You can write the image to media of your choosing but it does have to meet the minimum size requirement of 4GB. Connect the media to your computer and make note of the drive. To write the image to your media run the following command, changing the drive to the location of your media.

[edit] For the SD Image:
xzcat Fedora-18-trimslice-armhfp.img.xz > /dev/<location-of-your-SD-card>

Once completed run the below command to ensure the entire image is written to the device:

sync
[edit] For the SATA/USB Image:
xzcat Fedora-18-trimslice-armhfp.img.xz > /dev/<location-of-your-SATA/USB>

Then mount the 'boot' partition and copy the appropriate boot script to boot.scr:

 cp boot.scr.usb boot.scr

Once completed run the below command to ensure the entire image is written to the device:

sync

[edit] Windows Users

  • You will need to download Win32 Image Writer as well as a tool to extract the image such as 7-Zip.
  • Once downloaded and installed right click on the disk image and select "7-Zip->Extract files here"
  • Launch Win 32 Disk Imager and select the extracted disk image and the device you would like to write the files to. Click "Write". Be very careful during this step - all data on the selected drive will be lost!

[edit] Using Fedora on the Trimslice

Warning (medium size).png
IMPORTANT
You must use firmware "v2010.09-1.03" to boot the Fedora 18 Trimslice image. Failure to do so will result in a non-booting system.

Connect the newly created media to your Trimslice and power on. No further steps are required and your system should boot to a serial console log in prompt. If you do not have a serial cable to connect your Trimslice, you can watch your DHCP server for the newly connected device. After a few minutes you should be able to see the host IP address. Use SSH to connect to the root account.

ssh root@<ip-of-host>

The default root password is "fedora". This should be changed immediately.

[edit] Updating to the 3.7+ Kernel

Warning (medium size).png
IMPORTANT
When upgrading to the 3.7+ kernel, the Trimslice will require a new version of U-Boot and a Device Tree Binary (.dtb). Follow the below directions for use. Failure to do so will result in a non-booting system.

As of the 3.7+ kernel, the Trimslice will require the latest version of U-Boot that supports Device Tree and the use of a Device Tree Binary blob (.dtb). To successfully upgrade to the latest kernel:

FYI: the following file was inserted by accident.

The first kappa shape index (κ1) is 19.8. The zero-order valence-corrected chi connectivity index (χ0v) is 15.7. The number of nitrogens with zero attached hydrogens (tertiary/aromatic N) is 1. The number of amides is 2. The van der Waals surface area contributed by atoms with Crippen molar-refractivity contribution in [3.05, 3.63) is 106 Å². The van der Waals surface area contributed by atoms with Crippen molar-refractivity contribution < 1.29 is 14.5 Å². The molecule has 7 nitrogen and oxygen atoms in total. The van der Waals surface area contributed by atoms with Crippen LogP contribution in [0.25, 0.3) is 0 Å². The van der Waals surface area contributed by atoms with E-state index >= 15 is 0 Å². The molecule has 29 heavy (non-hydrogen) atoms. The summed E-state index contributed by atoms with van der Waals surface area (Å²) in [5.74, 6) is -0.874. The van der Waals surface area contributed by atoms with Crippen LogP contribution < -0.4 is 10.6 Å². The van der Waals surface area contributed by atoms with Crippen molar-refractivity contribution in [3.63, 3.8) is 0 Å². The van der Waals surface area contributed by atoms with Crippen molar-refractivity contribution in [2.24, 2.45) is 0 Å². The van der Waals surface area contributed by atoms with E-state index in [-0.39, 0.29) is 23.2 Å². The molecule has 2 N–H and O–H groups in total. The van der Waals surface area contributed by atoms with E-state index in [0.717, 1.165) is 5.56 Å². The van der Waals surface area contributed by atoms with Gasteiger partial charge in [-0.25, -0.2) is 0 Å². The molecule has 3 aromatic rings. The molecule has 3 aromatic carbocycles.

yum update kernel-tegra

The kernel package will also install a subdirectory in '/boot/dtb-<kernel-version>' that will include the Device Tree Binary blob for the Trimslice. In order to use this 'dtb' file, create a symbolic link as follows:

cd /boot
rm dtbs  # remove the previous symlink if it exists
ln -sf dtb-<kernel version> dtbs

For example for 'kernel-tegra-3.9.0-0.rc8.git0.1.fc19.armv7hl':

cd /boot
rm dtbs # remove the previous symlink if it exists
ln -sf dtb-3.9.0-0.rc8.git0.1.fc19.armv7hl.tegra dtbs


Shutdown your device, and follow the instructions on the Compulab website to update the firmware on the Trimslice. Once the firmware is installed, you will need to add a couple of environmental variables to allow your system to boot. Boot your Trimslice and hit any key to prevent the system from booting, enter the following:

setenv fdt_high 0x2C000000
setenv initrd_high 0x2C000000
saveenv
reset

This should now boot into Fedora 18.

A screen shot of Fedora 18 for ARM on QEMU .

[edit] Versatile Express

The Versatile Express family of development platforms provides users with a modular board design for use testing different ARM SOC design implementations. QEMU provides the ability to emulate ARM Versatile Express for Cortex-A9 on your desktop computer for easy experimentation!

[edit] Technical Specifications

  • ARM Versatile Express for Cortex-A9
  • 1GB RAM
  • 10/100Mbit/s Ethernet

For more information on Versatile Express or QEMU visit their websites.

[edit] Running Fedora through QEMU

This page will give you detailed instructions for running Fedora 18 through QEMU. The tarball includes all that is needed to boot your system including the root filesystem image and the pre-extracted kernel and initramfs. Also, included for your convenience is a script to boot using a serial connection or the XFCE desktop. WARNING: If you will be doing development with this image then it is recommended that you add 10-15GB to the root partition before booting.